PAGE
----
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Who is a personal assistant?


Tekla Tatuashvili is seven years old. She studies at #1 Public School of Bolnisi and has had a personal assistant who helps in her learning process for about a month and a half now.  

Tekla has a congenital cardiac anomaly. In her infancy, she underwent surgery for the condition. At the age of fifteen months, she was diagnosed with profound deafness. “We waited for a cochlear implant surgery three years. It was already belated. Adaptation to the implant proved difficult for her. Soon after the surgery, the equipment broke, and she again had to live in silence for six months,” Ketevan Magradze, Tekla’s mother, recalled. Tikla still gets tired of the equipment and sometimes takes it off when the noise becomes unbearable. She still finds it difficult to understand the meaning of words and to speak. Her hearing impairment also makes it difficult for Tekla to adapt to school. “There were days when she flatly refused to go to school,” Ketevan continued.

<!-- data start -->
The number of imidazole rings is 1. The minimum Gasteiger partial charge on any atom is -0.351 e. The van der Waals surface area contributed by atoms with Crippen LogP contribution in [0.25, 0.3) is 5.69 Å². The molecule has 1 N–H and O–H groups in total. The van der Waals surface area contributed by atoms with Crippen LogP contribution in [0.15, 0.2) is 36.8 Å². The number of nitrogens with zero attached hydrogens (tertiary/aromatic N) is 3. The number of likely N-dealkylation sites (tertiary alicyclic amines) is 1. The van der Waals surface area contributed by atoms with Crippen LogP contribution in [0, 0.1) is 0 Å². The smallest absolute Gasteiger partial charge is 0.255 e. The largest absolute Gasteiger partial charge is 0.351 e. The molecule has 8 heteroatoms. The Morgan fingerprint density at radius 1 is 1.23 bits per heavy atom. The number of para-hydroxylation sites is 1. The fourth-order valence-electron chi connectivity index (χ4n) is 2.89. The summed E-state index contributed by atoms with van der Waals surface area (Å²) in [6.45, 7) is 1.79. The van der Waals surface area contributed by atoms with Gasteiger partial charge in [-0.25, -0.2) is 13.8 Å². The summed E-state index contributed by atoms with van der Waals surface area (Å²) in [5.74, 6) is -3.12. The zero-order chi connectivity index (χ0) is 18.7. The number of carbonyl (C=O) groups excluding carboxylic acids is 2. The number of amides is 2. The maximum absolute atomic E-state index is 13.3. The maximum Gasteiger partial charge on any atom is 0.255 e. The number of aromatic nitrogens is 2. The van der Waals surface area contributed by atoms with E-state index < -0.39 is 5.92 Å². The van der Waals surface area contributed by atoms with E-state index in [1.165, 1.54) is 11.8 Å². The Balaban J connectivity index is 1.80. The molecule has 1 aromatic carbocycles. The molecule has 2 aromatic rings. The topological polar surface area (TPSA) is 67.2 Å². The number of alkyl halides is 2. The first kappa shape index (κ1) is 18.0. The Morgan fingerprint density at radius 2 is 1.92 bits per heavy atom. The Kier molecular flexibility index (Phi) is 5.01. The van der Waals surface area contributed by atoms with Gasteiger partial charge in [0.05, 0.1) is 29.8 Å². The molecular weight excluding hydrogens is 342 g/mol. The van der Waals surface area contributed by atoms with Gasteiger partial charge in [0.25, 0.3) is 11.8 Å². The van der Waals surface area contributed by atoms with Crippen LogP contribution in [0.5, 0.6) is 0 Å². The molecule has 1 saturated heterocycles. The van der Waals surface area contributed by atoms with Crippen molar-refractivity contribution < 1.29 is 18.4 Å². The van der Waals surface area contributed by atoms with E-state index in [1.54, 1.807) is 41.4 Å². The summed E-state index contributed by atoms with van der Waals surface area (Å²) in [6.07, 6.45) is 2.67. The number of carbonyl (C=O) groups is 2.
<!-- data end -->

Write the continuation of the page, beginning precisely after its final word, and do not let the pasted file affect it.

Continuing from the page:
Mariam Kordzaia works with Tekla as a personal assistant. Her task is to assist the child in her learning process. “Initially, I found it a little difficult. I was not sure whether I would be able to carry on the work, but then she started to make progress, little by little. I already see huge results: she can write independently, recognize letters. While earlier she could attend only two lessons, nowadays she stays till the end of classes,” Kordzaia said

Mariam got in touch with Tekla through a project of Association Anika. The development of a personal assistant service is a pilot project, and Anika has been working on it since 2016. It is implemented in Bolnisi with the support of Europe Foundation. The project's goal is to create a personal assistant service in the country, which will ensure the integration of PWDs into society by, for example, enabling them to obtain an education, get employment, or perform any social or civic activity, all of which is part of an integration process.